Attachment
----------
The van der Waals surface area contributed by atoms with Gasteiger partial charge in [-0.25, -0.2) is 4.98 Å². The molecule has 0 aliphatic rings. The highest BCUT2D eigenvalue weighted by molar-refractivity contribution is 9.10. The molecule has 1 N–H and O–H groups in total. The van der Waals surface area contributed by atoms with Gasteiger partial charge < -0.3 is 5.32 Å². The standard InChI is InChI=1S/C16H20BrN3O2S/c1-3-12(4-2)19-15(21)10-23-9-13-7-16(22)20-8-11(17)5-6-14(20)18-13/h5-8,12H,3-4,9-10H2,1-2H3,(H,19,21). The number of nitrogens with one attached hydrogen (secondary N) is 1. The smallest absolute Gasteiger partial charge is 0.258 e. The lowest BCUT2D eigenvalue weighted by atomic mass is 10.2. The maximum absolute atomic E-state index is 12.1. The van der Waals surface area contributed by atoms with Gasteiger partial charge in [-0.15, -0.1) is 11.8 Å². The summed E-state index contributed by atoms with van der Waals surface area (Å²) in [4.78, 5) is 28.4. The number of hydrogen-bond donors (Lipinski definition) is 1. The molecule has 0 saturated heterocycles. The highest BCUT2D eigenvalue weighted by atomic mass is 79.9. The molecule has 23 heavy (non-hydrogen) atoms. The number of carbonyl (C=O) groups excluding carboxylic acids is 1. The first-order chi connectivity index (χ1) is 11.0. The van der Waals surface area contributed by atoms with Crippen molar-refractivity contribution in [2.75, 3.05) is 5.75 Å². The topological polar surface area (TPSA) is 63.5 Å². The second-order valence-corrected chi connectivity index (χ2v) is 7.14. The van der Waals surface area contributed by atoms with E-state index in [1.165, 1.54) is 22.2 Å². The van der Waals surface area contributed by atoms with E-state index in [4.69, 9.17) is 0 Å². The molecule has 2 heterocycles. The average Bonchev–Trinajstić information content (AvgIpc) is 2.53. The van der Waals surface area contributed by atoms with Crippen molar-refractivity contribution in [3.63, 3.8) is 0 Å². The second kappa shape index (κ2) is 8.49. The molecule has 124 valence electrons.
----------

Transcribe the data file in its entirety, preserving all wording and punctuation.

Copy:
The van der Waals surface area contributed by atoms with Gasteiger partial charge in [-0.25, -0.2) is 4.98 Å². The molecule has 0 aliphatic rings. The highest BCUT2D eigenvalue weighted by molar-refractivity contribution is 9.10. The molecule has 1 N–H and O–H groups in total. The van der Waals surface area contributed by atoms with Gasteiger partial charge < -0.3 is 5.32 Å². The standard InChI is InChI=1S/C16H20BrN3O2S/c1-3-12(4-2)19-15(21)10-23-9-13-7-16(22)20-8-11(17)5-6-14(20)18-13/h5-8,12H,3-4,9-10H2,1-2H3,(H,19,21). The number of nitrogens with one attached hydrogen (secondary N) is 1. The smallest absolute Gasteiger partial charge is 0.258 e. The lowest BCUT2D eigenvalue weighted by atomic mass is 10.2. The maximum absolute atomic E-state index is 12.1. The van der Waals surface area contributed by atoms with Gasteiger partial charge in [-0.15, -0.1) is 11.8 Å². The summed E-state index contributed by atoms with van der Waals surface area (Å²) in [4.78, 5) is 28.4. The number of hydrogen-bond donors (Lipinski definition) is 1. The molecule has 0 saturated heterocycles. The highest BCUT2D eigenvalue weighted by atomic mass is 79.9. The molecule has 23 heavy (non-hydrogen) atoms. The number of carbonyl (C=O) groups excluding carboxylic acids is 1. The first-order chi connectivity index (χ1) is 11.0. The van der Waals surface area contributed by atoms with Crippen molar-refractivity contribution in [2.75, 3.05) is 5.75 Å². The topological polar surface area (TPSA) is 63.5 Å². The second-order valence-corrected chi connectivity index (χ2v) is 7.14. The van der Waals surface area contributed by atoms with E-state index in [1.165, 1.54) is 22.2 Å². The van der Waals surface area contributed by atoms with E-state index in [4.69, 9.17) is 0 Å². The molecule has 2 heterocycles. The average Bonchev–Trinajstić information content (AvgIpc) is 2.53. The van der Waals surface area contributed by atoms with Crippen molar-refractivity contribution in [3.63, 3.8) is 0 Å². The second kappa shape index (κ2) is 8.49. The molecule has 124 valence electrons.